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#1996725 - 12/09/12 04:34 AM Rusty strings  
Joined: Mar 2012
Posts: 113
newinstru? Offline
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newinstru?  Offline
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Joined: Mar 2012
Posts: 113
SoCal
Thank you very much in advance for answering a couple of questions ( or pointing me to a post I haven't found yet):

How rusty is too rusty?

What is the overall effect of rusty strings on the sound or functionality ( or whatever) on the piano.


Last edited by newinstru?; 12/10/12 01:45 AM.
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#1996786 - 12/09/12 08:42 AM Re: Rusty strings [Re: newinstru?]  
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Mark Cerisano Offline
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Mark Cerisano  Offline
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Montreal, Quebec, Canada
In my opinion, an instrument with very rusty strings has other problems that prevent me from clearly hearing any insufficiencies in tone produced by the rust. The major problem with rusty strings is breakage. If the strings are breaking, then they are too rusty.


Mark Cerisano, RPT, B.Sc.(Mech.Eng), Dip.Ed.(Music)
www.howtotunepianos.com
#1996801 - 12/09/12 09:29 AM Re: Rusty strings [Re: newinstru?]  
Joined: Mar 2009
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rXd Online happy
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rXd  Online Happy
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When I worked in a rust- prone district, I always bit the bullet and tuned, pitch raising if necessary. I was always pleasantly surprised. It seemed to me at the time that an even coating of rust or oxidation presented no problem. Rusting had to be quite advanced visibly before it became a problem. Isolated pits of rust, however, create weak spots in the string and consequential possibility of breakage.

I sometimes wonder if, when moisture in the atmosphere settles on the strings, does capillary action draw the moisture towards the termination points creating a rust spot where the string is weakened anyway by bending and metal fatigue. Perhaps our scientists can confirm or refute the possibility of this. Also, it seems, again, purely empirically, that the rusting process slows down past a certain point? Any opinions?.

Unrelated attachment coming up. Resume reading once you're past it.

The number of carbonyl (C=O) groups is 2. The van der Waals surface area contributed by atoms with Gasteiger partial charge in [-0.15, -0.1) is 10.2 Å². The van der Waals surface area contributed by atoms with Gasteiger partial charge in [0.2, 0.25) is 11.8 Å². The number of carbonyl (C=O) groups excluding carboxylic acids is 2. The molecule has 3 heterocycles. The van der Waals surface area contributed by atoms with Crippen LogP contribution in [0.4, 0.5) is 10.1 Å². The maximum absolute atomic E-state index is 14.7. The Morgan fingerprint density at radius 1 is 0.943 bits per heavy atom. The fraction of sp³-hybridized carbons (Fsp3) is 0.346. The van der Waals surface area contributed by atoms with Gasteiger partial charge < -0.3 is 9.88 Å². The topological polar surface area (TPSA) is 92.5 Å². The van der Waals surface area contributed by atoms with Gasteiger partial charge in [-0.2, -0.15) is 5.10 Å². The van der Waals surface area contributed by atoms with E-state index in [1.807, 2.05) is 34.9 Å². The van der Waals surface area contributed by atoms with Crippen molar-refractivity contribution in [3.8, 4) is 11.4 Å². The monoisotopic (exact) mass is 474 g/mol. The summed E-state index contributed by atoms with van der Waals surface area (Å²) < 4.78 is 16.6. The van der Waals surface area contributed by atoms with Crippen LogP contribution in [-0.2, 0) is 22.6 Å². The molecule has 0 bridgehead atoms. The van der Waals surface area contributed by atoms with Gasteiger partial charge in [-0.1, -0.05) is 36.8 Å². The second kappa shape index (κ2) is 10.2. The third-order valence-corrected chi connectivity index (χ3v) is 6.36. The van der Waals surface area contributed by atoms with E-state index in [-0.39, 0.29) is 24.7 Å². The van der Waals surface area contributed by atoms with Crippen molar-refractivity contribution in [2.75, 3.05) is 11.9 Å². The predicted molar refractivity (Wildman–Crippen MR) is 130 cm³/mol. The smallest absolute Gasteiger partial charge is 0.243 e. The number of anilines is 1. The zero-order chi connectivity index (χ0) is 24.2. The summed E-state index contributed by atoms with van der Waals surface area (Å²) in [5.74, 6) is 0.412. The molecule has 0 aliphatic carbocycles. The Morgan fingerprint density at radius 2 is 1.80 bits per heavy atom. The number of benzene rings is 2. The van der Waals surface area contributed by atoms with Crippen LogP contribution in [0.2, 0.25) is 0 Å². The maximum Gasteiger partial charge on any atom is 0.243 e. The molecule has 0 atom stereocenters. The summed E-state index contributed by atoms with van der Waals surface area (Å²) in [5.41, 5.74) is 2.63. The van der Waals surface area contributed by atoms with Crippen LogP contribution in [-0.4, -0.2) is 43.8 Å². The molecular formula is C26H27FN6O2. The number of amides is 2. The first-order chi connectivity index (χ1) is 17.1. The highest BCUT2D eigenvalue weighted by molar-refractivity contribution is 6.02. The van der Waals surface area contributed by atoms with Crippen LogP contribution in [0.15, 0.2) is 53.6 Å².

Amanda Reckonwith
Concert & Recording tuner-tech, London, England.
"in theory, practice and theory are the same thing. In practice, they're not." - Lawrence P. 'Yogi' Berra.


#1996837 - 12/09/12 10:54 AM Re: Rusty strings [Re: newinstru?]  
Joined: Apr 2008
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Emmery Offline
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Emmery  Offline
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Niagara Region, On. Canada
Unlike the surface patina that forms on copper, rust provides no protection to the ongoing process of rusting/corrosion. The only "rust" that prevents further rusting is bluing, which if oiled, will provide some protection. (*Note, never oil anything related to the tuning pins/strings/termination points). When I encounter rusted strings I make sure the termination points get a treatment of CLP. Strings are always let down in tension a touch before going sharp. On pianos that are exposed to high humidity/rusting conditions I treat the strings with Eezox, it is about the only thing I know of that will completely stop the process and prevent future rusting. It is non/petroleum dry film based product that does not rely on adhesion alone to protect. It will not allow moisture/water under it because it is heavier than water and is the only product (for this protection) I'm aware of with this quality.

Last edited by Emmery; 12/09/12 11:02 AM.

Piano Technician
George Brown College /85
Niagara Region
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#1996869 - 12/09/12 12:08 PM Re: Rusty strings [Re: Emmery]  
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Maximillyan Offline
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Maximillyan  Offline
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KZ
Originally Posted by Emmery